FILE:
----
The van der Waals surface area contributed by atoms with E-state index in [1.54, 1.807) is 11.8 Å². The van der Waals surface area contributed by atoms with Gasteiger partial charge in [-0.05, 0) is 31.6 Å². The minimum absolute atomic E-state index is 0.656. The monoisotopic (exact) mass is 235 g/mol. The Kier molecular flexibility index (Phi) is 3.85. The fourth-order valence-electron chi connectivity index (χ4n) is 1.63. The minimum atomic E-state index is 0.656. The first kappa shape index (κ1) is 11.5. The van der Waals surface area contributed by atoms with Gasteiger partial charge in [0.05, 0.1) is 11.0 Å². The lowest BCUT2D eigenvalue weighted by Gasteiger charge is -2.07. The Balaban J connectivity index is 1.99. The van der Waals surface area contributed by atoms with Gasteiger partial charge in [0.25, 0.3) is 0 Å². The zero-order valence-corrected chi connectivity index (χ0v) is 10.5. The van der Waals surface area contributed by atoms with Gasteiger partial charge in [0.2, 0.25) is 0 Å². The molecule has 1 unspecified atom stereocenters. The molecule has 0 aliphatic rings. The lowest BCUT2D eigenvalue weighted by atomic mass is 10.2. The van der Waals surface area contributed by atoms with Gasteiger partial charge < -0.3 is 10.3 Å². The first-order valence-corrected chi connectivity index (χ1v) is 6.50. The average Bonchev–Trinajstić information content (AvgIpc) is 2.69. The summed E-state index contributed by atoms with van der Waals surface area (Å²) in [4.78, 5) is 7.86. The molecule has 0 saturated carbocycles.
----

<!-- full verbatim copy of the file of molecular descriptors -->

The van der Waals surface area contributed by atoms with E-state index in [1.54, 1.807) is 11.8 Å². The van der Waals surface area contributed by atoms with Gasteiger partial charge in [-0.05, 0) is 31.6 Å². The minimum absolute atomic E-state index is 0.656. The monoisotopic (exact) mass is 235 g/mol. The Kier molecular flexibility index (Phi) is 3.85. The fourth-order valence-electron chi connectivity index (χ4n) is 1.63. The minimum atomic E-state index is 0.656. The first kappa shape index (κ1) is 11.5. The van der Waals surface area contributed by atoms with Gasteiger partial charge in [0.05, 0.1) is 11.0 Å². The lowest BCUT2D eigenvalue weighted by Gasteiger charge is -2.07. The Balaban J connectivity index is 1.99. The van der Waals surface area contributed by atoms with Gasteiger partial charge in [0.25, 0.3) is 0 Å². The zero-order valence-corrected chi connectivity index (χ0v) is 10.5. The van der Waals surface area contributed by atoms with Gasteiger partial charge in [0.2, 0.25) is 0 Å². The molecule has 1 unspecified atom stereocenters. The molecule has 0 aliphatic rings. The lowest BCUT2D eigenvalue weighted by atomic mass is 10.2. The van der Waals surface area contributed by atoms with Gasteiger partial charge < -0.3 is 10.3 Å². The first-order valence-corrected chi connectivity index (χ1v) is 6.50. The average Bonchev–Trinajstić information content (AvgIpc) is 2.69. The summed E-state index contributed by atoms with van der Waals surface area (Å²) in [4.78, 5) is 7.86. The molecule has 0 saturated carbocycles.